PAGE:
Living with Parkinson disease
Even though Parkinson disease is a chronic, incurable disease, treatment can help ease symptoms and enhance your quality of life. You can also do a lot to stay independent, such as:
Eating a healthy diet
Staying mobile with the use of assistive devices, if needed
Doing physical therapy, occupational therapy, and speech therapy, if needed
Also talk with your healthcare provider about depression, anxiety, or other mental health issues that may come up.
Community agencies can help you and your family adjust to the diagnosis of Parkinson disease. The Parkinson's Foundation provides a variety of educational resources for patients and family members. It also has a helpline staffed with Parkinson specialists who can offer support to people with PD, caregivers, and healthcare providers. The helpline provides information about emotional support, current PD-related medical information, and local resources. The helpline is available at 800-4PD-INFO (800-473-4636) or email@example.com.
Key points about Parkinson disease
Parkinson is a motor system disorder. It slowly gets worse over time, but treatment, a healthy lifestyle, and community support can enhance the person's overall quality of life.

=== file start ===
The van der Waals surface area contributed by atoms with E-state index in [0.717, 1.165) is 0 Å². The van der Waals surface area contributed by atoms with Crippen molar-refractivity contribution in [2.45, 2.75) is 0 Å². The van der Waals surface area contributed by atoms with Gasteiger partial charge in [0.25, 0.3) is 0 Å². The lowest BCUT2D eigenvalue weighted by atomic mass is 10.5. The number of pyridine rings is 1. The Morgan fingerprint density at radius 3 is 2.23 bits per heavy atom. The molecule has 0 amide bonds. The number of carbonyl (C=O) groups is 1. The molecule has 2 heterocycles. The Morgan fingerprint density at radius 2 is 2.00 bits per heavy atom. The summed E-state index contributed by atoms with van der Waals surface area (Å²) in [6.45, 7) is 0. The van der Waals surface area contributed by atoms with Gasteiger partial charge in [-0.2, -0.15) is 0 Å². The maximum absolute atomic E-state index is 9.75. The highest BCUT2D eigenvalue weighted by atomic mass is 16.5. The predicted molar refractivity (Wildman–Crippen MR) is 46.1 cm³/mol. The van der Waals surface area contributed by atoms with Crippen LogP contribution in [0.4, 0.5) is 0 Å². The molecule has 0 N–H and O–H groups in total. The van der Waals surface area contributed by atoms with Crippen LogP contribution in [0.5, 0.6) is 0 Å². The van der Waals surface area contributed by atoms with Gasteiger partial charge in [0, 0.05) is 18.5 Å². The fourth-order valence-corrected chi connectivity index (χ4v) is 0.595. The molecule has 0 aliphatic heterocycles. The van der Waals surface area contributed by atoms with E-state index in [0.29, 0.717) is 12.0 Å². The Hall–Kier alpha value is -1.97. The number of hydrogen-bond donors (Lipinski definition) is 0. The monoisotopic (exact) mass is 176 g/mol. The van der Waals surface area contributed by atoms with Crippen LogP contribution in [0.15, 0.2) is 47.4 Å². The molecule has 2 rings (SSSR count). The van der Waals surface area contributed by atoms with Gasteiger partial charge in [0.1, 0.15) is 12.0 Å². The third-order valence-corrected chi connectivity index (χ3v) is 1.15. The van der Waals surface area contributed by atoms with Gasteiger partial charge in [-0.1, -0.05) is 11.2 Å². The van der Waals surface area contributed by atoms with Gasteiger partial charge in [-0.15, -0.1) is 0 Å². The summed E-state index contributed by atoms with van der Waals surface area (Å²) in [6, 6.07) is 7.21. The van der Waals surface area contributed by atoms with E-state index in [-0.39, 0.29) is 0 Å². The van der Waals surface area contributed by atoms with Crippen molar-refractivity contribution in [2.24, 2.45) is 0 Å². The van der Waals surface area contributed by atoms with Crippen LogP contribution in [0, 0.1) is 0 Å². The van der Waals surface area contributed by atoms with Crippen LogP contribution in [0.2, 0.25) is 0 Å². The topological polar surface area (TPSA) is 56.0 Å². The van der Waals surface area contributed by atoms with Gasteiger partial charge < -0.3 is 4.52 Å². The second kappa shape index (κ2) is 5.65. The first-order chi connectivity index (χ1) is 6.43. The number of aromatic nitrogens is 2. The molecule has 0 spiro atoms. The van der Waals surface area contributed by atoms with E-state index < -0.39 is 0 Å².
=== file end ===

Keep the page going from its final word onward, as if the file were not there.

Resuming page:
The most common symptoms are muscle rigidity, resting tremor, slowness in starting movement, and postural instability.
There is no known cure for Parkinson. But medicines and surgery can help control symptoms.
Healthy diet, regular exercise, physical therapy, occupational therapy, and speech therapy can promote independence.
Tips to help you get the most from a visit to your healthcare provider:
Know the reason for your visit and what you want to happen.
Before your visit, write down questions you want answered.
Bring someone with you to help you ask questions and remember what your provider tells you.
At the visit, write down the name of a new diagnosis and any new medicines, treatments, or tests. Also write down any new instructions your provider gives you.
Know why a new medicine or treatment is prescribed and how it will help you. Also know what the side effects are.
Ask if your condition can be treated in other ways.
Know why a test or procedure is recommended and what the results could mean.
Know what to expect if you do not take the medicine or have the test or procedure.
If you have a follow-up appointment, write down the date, time, and purpose for that visit.
Know how you can contact your provider if you have questions.